Beauty: A Matter of Balance in Fashions and Foods Lane Bryant Diet Booklet

There was a time in the late 1950s/early 1960s when Lane Bryant suggested to their customers that they be mindful of the calories in their desserts! Beauty: A Matter of Balance in Fashions and Foods is a Lane Bryant diet booklet co-branded with "D-Zerta."

"This booklet is dedicated to each Lady Bountiful who wishes to make the most of her beauty by looking and feeling her best.

"Lane Bryant, famous for fashion leadership, discloses secrets to help you select precisely what is right for your figure type in line, design, and fabric. Also revealed here are hints for enhancing your beauty with charm and poise. 

"Offered by General Foods Kitchens are easy and elegant ways to stick to your weight watcher's menu with a host of delightful recipes--all calorie curbed and made the modern way with low-calorie D-Zerta Gelatins and Puddings."

The booklet espouses the merits of having "feminine curves" and that men are pleased that "1/5 of the nation's women withstood get-thin propaganda and remain size 18 or over."  Also, "extra poundage is no more restricting than red hair. Once aware of your individual figure type, you can start learning how to emphasize the less attractive ones.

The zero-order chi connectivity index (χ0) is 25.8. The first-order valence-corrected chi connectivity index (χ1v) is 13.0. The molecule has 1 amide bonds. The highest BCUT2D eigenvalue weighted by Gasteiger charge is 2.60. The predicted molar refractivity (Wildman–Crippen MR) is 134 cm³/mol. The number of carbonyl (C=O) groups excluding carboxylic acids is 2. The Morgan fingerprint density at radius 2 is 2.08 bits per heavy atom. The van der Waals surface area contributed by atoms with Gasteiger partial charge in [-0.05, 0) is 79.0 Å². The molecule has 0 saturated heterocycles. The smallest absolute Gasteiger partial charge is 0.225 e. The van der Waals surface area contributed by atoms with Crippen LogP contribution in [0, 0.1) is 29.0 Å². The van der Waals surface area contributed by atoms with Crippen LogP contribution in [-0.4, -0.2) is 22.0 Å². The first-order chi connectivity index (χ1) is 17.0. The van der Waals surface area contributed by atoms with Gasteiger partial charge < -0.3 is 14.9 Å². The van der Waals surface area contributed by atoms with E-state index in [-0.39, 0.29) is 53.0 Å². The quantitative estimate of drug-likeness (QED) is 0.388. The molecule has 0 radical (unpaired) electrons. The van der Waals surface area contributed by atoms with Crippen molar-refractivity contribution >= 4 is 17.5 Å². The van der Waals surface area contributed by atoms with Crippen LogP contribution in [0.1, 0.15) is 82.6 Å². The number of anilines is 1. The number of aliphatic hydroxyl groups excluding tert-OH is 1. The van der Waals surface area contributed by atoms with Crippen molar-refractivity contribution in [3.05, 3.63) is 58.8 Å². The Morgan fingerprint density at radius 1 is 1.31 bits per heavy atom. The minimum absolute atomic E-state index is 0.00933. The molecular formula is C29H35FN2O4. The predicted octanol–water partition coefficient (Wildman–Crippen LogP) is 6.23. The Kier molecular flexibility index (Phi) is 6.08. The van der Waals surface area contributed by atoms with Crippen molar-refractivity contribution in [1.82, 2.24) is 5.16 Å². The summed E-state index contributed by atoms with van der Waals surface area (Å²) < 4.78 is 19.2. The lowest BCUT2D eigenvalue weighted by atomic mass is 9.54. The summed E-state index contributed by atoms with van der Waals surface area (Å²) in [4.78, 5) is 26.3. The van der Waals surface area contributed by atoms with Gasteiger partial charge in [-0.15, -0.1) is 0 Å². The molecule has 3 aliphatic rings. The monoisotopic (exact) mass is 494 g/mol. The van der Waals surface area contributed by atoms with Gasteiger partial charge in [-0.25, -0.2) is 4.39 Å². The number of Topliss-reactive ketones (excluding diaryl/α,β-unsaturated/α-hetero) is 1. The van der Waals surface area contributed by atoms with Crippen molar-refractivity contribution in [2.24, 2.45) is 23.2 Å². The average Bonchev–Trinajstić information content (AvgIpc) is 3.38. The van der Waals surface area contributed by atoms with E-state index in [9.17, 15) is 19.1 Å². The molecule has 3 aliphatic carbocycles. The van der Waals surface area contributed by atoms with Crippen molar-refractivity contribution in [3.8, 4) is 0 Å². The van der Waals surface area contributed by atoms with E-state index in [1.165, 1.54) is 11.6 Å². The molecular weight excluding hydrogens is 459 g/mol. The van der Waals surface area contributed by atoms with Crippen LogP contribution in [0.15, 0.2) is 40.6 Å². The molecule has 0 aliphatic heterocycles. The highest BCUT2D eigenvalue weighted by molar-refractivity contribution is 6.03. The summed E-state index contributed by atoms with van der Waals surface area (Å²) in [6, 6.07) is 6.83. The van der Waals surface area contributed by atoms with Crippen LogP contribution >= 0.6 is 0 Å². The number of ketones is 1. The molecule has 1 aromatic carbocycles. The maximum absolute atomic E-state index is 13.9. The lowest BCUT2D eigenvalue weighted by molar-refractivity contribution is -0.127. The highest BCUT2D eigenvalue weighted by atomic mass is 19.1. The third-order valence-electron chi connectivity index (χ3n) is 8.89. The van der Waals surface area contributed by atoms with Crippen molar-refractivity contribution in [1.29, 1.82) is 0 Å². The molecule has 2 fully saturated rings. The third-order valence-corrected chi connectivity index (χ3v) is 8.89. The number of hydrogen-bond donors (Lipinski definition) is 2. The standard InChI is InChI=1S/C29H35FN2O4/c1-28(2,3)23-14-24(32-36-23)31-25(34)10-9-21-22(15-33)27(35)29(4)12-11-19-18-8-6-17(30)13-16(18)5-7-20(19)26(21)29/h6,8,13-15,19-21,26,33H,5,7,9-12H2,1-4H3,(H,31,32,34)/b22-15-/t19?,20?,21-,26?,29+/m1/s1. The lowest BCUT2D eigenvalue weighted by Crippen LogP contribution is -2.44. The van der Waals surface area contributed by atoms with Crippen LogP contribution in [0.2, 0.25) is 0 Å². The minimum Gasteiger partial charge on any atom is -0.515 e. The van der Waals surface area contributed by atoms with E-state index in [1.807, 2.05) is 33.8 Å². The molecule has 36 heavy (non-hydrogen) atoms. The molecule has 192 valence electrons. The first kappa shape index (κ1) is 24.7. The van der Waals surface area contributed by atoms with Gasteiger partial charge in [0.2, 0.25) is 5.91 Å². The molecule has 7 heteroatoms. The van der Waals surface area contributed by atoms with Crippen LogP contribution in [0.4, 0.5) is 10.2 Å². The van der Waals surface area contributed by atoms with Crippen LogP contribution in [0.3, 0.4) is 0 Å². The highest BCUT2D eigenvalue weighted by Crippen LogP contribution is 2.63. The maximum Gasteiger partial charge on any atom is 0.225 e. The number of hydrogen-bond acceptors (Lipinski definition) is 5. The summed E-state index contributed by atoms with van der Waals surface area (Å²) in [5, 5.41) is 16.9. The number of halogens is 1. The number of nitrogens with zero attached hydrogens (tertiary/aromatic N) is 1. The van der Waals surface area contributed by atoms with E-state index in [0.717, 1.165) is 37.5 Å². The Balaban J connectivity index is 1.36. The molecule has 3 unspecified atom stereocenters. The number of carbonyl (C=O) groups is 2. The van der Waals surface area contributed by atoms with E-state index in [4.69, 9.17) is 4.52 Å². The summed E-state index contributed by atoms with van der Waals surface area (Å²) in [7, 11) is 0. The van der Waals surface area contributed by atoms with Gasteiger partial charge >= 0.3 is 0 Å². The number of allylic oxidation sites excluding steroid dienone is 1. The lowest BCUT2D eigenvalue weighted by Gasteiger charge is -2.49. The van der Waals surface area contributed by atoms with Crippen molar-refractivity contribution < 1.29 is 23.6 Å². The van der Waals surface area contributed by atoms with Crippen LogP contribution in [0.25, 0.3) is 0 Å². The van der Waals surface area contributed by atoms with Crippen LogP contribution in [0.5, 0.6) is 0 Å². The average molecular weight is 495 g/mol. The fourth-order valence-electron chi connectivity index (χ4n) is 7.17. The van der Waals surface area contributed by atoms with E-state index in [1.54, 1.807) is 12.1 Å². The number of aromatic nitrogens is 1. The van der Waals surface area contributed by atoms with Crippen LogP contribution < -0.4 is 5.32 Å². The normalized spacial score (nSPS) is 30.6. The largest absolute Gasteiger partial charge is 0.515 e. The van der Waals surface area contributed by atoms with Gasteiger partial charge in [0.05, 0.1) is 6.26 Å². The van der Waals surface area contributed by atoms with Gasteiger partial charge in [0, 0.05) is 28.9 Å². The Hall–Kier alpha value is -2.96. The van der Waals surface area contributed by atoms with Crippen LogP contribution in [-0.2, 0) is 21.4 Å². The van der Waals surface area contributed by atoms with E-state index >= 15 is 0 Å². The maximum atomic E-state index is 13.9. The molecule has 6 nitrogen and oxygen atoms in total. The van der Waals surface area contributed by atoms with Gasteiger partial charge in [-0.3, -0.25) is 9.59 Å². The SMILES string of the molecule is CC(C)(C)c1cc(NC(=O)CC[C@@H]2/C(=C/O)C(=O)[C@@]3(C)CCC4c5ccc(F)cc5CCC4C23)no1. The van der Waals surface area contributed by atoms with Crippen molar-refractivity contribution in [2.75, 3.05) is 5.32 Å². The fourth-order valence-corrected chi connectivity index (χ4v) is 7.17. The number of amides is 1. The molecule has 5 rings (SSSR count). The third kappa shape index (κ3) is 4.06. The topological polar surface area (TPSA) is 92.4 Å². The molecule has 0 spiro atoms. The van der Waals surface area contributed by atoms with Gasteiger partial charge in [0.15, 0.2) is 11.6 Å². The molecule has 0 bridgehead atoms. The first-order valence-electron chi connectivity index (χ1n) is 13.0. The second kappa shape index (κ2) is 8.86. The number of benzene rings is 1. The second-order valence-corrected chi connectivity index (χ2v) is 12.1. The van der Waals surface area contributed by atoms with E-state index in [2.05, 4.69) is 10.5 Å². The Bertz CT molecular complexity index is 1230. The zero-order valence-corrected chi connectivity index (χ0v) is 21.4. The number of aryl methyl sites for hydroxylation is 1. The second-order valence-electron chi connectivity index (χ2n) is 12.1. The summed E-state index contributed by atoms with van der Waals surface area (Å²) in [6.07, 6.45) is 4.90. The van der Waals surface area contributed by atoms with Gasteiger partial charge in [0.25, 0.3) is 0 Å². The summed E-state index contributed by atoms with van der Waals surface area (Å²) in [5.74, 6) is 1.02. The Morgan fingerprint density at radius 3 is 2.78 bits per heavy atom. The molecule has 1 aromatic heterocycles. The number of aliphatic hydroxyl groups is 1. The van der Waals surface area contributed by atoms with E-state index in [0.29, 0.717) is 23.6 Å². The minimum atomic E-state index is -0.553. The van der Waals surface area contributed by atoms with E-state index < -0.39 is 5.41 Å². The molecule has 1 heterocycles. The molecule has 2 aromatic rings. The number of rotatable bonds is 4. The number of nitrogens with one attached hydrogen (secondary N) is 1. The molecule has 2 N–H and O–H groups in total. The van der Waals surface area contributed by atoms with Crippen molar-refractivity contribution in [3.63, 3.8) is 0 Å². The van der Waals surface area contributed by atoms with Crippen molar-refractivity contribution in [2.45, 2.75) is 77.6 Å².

Despite the somewhat positive spin, the bottom line is that Lane Bryant is also promoting D-Zerta: "These desserts can help you keep from adding ounces-may even help you subtract a few."

"Having a full figure does not kill one's desire for desserts and snacks. But calories are less of a problem when you make a snack of a dish of D-Zerta Gelatin or Pudding."

I was surprised by this mid-century booklet and advertising venture for Lane Bryant because it's the only time I have seen them mention weight watching and calorie-counting. I have vintage Lane Bryant catalogs, and while the mention of "stout" ladies is commonplace it was never followed with the suggestion that she not gain any more weight or even could stand to lose some "ounces."

Of course this kind of campaign would never fly today. Despite the differences in the tone of the times I would be interested to know how this was pitched and received by the marketing department at Lane Bryant. Based upon the scarcity of this sort of find, I'm guessing it wasn't a hit!